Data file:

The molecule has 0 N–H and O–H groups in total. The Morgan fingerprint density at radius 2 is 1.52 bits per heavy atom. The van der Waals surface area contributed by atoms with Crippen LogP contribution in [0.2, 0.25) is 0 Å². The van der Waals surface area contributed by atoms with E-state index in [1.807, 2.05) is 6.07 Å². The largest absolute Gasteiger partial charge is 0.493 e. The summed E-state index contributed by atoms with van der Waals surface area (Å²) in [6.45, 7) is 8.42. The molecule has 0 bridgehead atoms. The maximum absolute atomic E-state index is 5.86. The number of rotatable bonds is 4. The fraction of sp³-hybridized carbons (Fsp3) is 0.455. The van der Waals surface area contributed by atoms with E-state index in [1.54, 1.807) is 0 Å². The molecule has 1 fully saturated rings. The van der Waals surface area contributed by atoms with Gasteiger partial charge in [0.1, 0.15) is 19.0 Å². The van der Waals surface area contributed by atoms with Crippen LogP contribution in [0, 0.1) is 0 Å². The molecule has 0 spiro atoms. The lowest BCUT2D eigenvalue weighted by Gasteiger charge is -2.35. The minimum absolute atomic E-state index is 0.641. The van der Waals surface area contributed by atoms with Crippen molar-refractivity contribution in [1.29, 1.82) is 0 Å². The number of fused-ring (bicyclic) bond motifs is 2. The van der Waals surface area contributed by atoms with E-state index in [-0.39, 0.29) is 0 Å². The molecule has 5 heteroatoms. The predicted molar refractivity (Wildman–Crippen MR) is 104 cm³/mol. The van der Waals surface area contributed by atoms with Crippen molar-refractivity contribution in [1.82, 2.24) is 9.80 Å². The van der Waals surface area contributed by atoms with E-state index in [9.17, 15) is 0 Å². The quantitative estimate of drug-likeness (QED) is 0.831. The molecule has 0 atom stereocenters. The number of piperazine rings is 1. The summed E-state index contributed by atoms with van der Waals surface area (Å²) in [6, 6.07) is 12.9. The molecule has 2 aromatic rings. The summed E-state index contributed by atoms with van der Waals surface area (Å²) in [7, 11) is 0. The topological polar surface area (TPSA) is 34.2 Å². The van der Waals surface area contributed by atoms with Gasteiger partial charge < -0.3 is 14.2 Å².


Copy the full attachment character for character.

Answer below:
The molecule has 0 N–H and O–H groups in total. The Morgan fingerprint density at radius 2 is 1.52 bits per heavy atom. The van der Waals surface area contributed by atoms with Crippen LogP contribution in [0.2, 0.25) is 0 Å². The van der Waals surface area contributed by atoms with E-state index in [1.807, 2.05) is 6.07 Å². The largest absolute Gasteiger partial charge is 0.493 e. The summed E-state index contributed by atoms with van der Waals surface area (Å²) in [6.45, 7) is 8.42. The molecule has 0 bridgehead atoms. The maximum absolute atomic E-state index is 5.86. The number of rotatable bonds is 4. The fraction of sp³-hybridized carbons (Fsp3) is 0.455. The van der Waals surface area contributed by atoms with E-state index in [1.54, 1.807) is 0 Å². The molecule has 1 fully saturated rings. The van der Waals surface area contributed by atoms with Gasteiger partial charge in [0.1, 0.15) is 19.0 Å². The van der Waals surface area contributed by atoms with Crippen LogP contribution in [0, 0.1) is 0 Å². The molecule has 0 spiro atoms. The lowest BCUT2D eigenvalue weighted by Gasteiger charge is -2.35. The minimum absolute atomic E-state index is 0.641. The van der Waals surface area contributed by atoms with Crippen molar-refractivity contribution in [1.29, 1.82) is 0 Å². The number of fused-ring (bicyclic) bond motifs is 2. The van der Waals surface area contributed by atoms with E-state index in [-0.39, 0.29) is 0 Å². The molecule has 5 heteroatoms. The predicted molar refractivity (Wildman–Crippen MR) is 104 cm³/mol. The van der Waals surface area contributed by atoms with Crippen molar-refractivity contribution in [1.82, 2.24) is 9.80 Å². The van der Waals surface area contributed by atoms with E-state index in [9.17, 15) is 0 Å². The quantitative estimate of drug-likeness (QED) is 0.831. The molecule has 0 atom stereocenters. The number of piperazine rings is 1. The summed E-state index contributed by atoms with van der Waals surface area (Å²) in [6, 6.07) is 12.9. The molecule has 2 aromatic rings. The summed E-state index contributed by atoms with van der Waals surface area (Å²) in [7, 11) is 0. The topological polar surface area (TPSA) is 34.2 Å². The van der Waals surface area contributed by atoms with Gasteiger partial charge < -0.3 is 14.2 Å².